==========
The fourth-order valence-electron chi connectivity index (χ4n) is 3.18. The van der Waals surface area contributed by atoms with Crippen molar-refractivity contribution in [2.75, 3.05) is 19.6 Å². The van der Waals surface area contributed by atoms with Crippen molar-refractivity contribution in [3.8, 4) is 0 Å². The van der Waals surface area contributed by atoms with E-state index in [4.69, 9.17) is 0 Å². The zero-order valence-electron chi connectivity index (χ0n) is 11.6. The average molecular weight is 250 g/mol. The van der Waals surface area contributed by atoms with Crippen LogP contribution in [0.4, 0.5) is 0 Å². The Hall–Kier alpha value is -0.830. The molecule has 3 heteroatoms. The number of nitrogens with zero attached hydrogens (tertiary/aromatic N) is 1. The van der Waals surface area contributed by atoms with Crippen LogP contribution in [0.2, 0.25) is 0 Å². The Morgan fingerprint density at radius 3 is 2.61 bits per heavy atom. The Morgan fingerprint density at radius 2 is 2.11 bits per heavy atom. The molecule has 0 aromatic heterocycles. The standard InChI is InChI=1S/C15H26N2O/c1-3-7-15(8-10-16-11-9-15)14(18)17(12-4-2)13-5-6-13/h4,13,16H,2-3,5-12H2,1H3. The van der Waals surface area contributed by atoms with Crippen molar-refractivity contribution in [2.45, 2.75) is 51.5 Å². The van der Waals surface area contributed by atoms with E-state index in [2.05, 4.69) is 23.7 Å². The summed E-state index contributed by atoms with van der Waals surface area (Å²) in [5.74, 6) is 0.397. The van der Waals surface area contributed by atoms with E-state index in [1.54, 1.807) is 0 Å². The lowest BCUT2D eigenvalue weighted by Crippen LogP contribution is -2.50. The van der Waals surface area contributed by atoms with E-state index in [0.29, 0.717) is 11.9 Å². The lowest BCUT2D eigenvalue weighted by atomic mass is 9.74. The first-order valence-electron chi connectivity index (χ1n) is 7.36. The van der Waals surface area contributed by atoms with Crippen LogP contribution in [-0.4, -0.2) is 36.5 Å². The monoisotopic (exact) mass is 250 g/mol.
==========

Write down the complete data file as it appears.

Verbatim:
The fourth-order valence-electron chi connectivity index (χ4n) is 3.18. The van der Waals surface area contributed by atoms with Crippen molar-refractivity contribution in [2.75, 3.05) is 19.6 Å². The van der Waals surface area contributed by atoms with Crippen molar-refractivity contribution in [3.8, 4) is 0 Å². The van der Waals surface area contributed by atoms with E-state index in [4.69, 9.17) is 0 Å². The zero-order valence-electron chi connectivity index (χ0n) is 11.6. The average molecular weight is 250 g/mol. The van der Waals surface area contributed by atoms with Crippen LogP contribution in [0.4, 0.5) is 0 Å². The Hall–Kier alpha value is -0.830. The molecule has 3 heteroatoms. The number of nitrogens with zero attached hydrogens (tertiary/aromatic N) is 1. The van der Waals surface area contributed by atoms with Crippen LogP contribution in [0.2, 0.25) is 0 Å². The Morgan fingerprint density at radius 3 is 2.61 bits per heavy atom. The Morgan fingerprint density at radius 2 is 2.11 bits per heavy atom. The molecule has 0 aromatic heterocycles. The standard InChI is InChI=1S/C15H26N2O/c1-3-7-15(8-10-16-11-9-15)14(18)17(12-4-2)13-5-6-13/h4,13,16H,2-3,5-12H2,1H3. The van der Waals surface area contributed by atoms with Crippen molar-refractivity contribution in [2.45, 2.75) is 51.5 Å². The van der Waals surface area contributed by atoms with E-state index in [2.05, 4.69) is 23.7 Å². The summed E-state index contributed by atoms with van der Waals surface area (Å²) in [5.74, 6) is 0.397. The van der Waals surface area contributed by atoms with E-state index in [1.54, 1.807) is 0 Å². The lowest BCUT2D eigenvalue weighted by Crippen LogP contribution is -2.50. The van der Waals surface area contributed by atoms with E-state index in [0.29, 0.717) is 11.9 Å². The lowest BCUT2D eigenvalue weighted by atomic mass is 9.74. The first-order valence-electron chi connectivity index (χ1n) is 7.36. The van der Waals surface area contributed by atoms with Crippen LogP contribution in [-0.4, -0.2) is 36.5 Å². The monoisotopic (exact) mass is 250 g/mol.